The Cherokee County Volunteer Aging Council is one of 100 candidates out of 3,000 entries eligible for a grant from the insurance company’s “Cause An Effect” program.
The program encourages people to identify worthy nonprofits in their communities for a chance to win one of 40 grants worth $25,000 each.
The three types of causes the program supports include safety, education and community development. The VAC submitted its grant request in the community development category because the organization’s goal is to raise funds and awareness for programs and events that benefit senior citizens, their families and the local community.
Pat Bowen, VAC board member, said board chairman Benny Carter heard of the opportunity through a local State Farm agent.
“We immediately pursued it and became a finalist,” Bowen said.
The contest began Friday and runs through May 17. Supporters can cast their vote up to 10 times a day either through the State Farm Facebook page or by visiting the VAC website at www.VAC-CherokeeGA.org.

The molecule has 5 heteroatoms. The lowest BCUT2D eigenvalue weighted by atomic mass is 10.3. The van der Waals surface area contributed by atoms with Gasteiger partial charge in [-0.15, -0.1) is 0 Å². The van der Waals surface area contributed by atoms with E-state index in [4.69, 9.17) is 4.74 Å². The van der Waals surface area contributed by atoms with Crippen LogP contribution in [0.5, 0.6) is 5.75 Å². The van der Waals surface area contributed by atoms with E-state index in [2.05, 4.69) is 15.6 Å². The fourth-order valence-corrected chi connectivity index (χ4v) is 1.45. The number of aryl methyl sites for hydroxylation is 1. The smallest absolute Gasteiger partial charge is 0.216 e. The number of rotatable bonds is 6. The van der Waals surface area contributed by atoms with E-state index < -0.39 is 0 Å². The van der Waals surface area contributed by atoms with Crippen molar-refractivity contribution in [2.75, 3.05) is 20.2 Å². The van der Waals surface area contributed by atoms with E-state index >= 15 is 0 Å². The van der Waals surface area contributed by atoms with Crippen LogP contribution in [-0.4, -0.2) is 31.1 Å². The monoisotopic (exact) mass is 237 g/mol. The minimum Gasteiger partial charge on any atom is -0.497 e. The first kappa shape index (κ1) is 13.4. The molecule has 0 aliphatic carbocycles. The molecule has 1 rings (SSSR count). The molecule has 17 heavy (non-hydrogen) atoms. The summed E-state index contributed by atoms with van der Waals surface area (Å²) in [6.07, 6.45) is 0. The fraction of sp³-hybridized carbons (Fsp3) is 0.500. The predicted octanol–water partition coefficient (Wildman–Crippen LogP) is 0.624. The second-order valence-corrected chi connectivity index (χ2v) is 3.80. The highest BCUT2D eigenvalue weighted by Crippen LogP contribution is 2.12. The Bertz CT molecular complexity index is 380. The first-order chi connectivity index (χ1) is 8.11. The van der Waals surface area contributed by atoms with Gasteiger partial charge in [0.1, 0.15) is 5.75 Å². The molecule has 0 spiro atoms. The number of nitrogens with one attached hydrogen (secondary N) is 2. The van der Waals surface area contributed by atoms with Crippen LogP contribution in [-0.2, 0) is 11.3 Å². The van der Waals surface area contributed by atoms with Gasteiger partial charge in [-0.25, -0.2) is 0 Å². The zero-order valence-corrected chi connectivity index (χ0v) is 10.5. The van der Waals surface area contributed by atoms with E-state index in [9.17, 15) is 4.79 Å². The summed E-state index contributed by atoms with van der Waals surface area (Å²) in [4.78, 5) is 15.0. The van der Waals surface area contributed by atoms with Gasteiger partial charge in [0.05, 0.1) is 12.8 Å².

The top 40 causes that receive the most votes in this time period will be announced on May 22 as the grant winners.
Bowen said the organization would donate most of the money to the county’s senior center on Univeter Road in Canton, which is undergoing renovation to accommodate more of Cherokee’s rapidly growing senior population. The new space will have additional furniture, classroom and conference equipment for AARP workshops, and tax filing assistance as well as a new computer lab.
“The Senior Center building has served the community for 23 years, and the $25,000 grant would help expand their reach to the frail elderly and their families,” Bowen said.
The rest of the funds will go toward various other programs for low-income seniors. Some of these programs include providing nutritional supplements not funded by the Meals on Wheels program, providing emergency rent and medical assistance, building ramps and distributing fans for those without air conditioning.
“There are so many unfulfilled needs in the county for seniors,” Bowen said. “We deal with people who are low income… (they) have a lot of needs so we raise money to do a lot of things for them.”